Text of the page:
Culture

Marijuana Activists Hope To Make A ‘Joint Session Of Congress’ Literal By Passing Out Joints On 4/20


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Yes, it’s 4/20, and yes, the Internet is rife with weed jokes at the moment. One thing that isn’t a joke, however, is today’s 1st Annual Congressional Joint Session hosted by the DCMJ, a pro-cannabis group for users, growers and supporters of marijuana legalization in Washington D.C. According to the New York Daily News, group members plan on hosting the event near Capitol Hill, where members of Congress from both sides of the aisle, their staffers and interns, and credentialed members of the press are welcome to claim their two free joints — should they be 21 or older.

You’d think an event like this wouldn’t be able to occur in D.C., especially since Attorney General Jeff Sessions has made cracking down on marijuana legalization and its use one of his department’s top priorities. Donald Trump’s administration has spoken out against the drug’s recreational and medical uses — including Homeland Security Secretary John Kelly, who insists on using possession for deportation purposes. As the NYDN notes, however, “State law allows D.C. residents to possess, grow and give away marijuana, [so] the group will most likely be able to carry out the pot-smoking event without obstruction.”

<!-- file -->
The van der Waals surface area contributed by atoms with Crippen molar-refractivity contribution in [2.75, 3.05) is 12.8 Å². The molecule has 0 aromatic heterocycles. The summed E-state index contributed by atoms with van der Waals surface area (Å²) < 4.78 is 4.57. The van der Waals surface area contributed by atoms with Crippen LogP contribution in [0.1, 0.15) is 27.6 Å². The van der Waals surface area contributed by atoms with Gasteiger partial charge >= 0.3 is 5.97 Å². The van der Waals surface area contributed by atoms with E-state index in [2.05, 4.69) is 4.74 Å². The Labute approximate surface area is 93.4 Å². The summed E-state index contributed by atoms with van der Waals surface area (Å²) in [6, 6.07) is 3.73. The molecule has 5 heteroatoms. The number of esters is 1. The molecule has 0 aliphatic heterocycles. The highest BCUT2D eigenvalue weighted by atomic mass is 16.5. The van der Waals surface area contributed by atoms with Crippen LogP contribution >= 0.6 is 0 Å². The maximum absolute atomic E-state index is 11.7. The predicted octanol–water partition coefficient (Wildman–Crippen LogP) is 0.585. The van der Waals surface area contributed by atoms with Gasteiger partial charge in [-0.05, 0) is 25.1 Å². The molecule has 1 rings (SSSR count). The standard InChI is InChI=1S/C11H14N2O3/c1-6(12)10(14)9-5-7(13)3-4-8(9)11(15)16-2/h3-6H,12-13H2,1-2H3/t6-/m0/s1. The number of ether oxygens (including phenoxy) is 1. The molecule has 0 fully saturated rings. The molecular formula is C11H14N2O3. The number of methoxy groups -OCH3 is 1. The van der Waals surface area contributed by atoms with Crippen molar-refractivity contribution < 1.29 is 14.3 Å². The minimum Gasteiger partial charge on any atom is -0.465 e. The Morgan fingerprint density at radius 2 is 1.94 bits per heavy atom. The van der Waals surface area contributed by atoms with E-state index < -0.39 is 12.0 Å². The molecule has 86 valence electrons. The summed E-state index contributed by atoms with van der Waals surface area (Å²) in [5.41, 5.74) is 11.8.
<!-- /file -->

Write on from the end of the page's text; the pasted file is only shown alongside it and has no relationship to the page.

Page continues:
“Americans don’t want a crackdown on legal cannabis — they want Congress to end cannabis prohibition once and for all,” DCMJ co-founder Adam Eidinger said in a statement. “Giving adults access to cannabis and individuals and small business owners legal protection in all 50 states is what the American people have been asking for — just take one look at last year’s election.”


Encouraging elected politicians to toke up while on the job notwithstanding, the real reason for the so-called “Joint Session” is to highlight the Rohrabacher-Farr Amendment, which is set to expire on April 28th. First passed in 2014, the law prevents the federal government from interfering with state marijuana laws — including those in D.C. As progressive as the amendment was for its time, one of its stipulations requires Congress to renew it on an annual basis. And considering the current White House’s attitude towards the drug’s legalization — let along the similar sentiments expressed by the Republican-controlled Congress — whether or not Rohrabacher-Farr will be approved in 2017 remains to be seen.

(Via New York Daily News)

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